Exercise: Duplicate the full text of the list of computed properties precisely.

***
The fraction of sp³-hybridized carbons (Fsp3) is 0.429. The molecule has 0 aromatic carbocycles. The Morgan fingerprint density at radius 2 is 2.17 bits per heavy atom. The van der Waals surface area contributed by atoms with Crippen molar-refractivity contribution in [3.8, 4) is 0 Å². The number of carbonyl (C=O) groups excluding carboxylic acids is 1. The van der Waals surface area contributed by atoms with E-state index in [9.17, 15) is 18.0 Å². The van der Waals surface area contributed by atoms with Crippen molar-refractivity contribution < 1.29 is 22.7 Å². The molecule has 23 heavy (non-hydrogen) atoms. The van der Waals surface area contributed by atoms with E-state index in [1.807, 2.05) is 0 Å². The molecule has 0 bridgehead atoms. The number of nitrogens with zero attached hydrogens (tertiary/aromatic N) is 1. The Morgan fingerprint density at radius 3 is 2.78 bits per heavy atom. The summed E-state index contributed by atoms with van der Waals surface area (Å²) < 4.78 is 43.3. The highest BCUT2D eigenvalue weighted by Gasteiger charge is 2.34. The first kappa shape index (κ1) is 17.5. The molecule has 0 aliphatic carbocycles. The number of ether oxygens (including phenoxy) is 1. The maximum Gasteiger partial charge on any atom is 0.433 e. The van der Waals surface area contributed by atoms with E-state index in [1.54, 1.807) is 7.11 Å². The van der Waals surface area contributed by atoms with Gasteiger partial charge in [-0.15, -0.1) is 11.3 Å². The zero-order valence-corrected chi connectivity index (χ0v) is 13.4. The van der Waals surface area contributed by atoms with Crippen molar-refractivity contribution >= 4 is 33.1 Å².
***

The fraction of sp³-hybridized carbons (Fsp3) is 0.429. The molecule has 0 aromatic carbocycles. The Morgan fingerprint density at radius 2 is 2.17 bits per heavy atom. The van der Waals surface area contributed by atoms with Crippen molar-refractivity contribution in [3.8, 4) is 0 Å². The number of carbonyl (C=O) groups excluding carboxylic acids is 1. The van der Waals surface area contributed by atoms with E-state index in [9.17, 15) is 18.0 Å². The van der Waals surface area contributed by atoms with Crippen molar-refractivity contribution < 1.29 is 22.7 Å². The molecule has 23 heavy (non-hydrogen) atoms. The van der Waals surface area contributed by atoms with E-state index in [1.807, 2.05) is 0 Å². The molecule has 0 bridgehead atoms. The number of nitrogens with zero attached hydrogens (tertiary/aromatic N) is 1. The Morgan fingerprint density at radius 3 is 2.78 bits per heavy atom. The summed E-state index contributed by atoms with van der Waals surface area (Å²) < 4.78 is 43.3. The highest BCUT2D eigenvalue weighted by Gasteiger charge is 2.34. The first kappa shape index (κ1) is 17.5. The molecule has 0 aliphatic carbocycles. The number of ether oxygens (including phenoxy) is 1. The maximum Gasteiger partial charge on any atom is 0.433 e. The van der Waals surface area contributed by atoms with E-state index in [1.54, 1.807) is 7.11 Å². The van der Waals surface area contributed by atoms with Gasteiger partial charge in [-0.15, -0.1) is 11.3 Å². The zero-order valence-corrected chi connectivity index (χ0v) is 13.4. The van der Waals surface area contributed by atoms with Crippen molar-refractivity contribution >= 4 is 33.1 Å².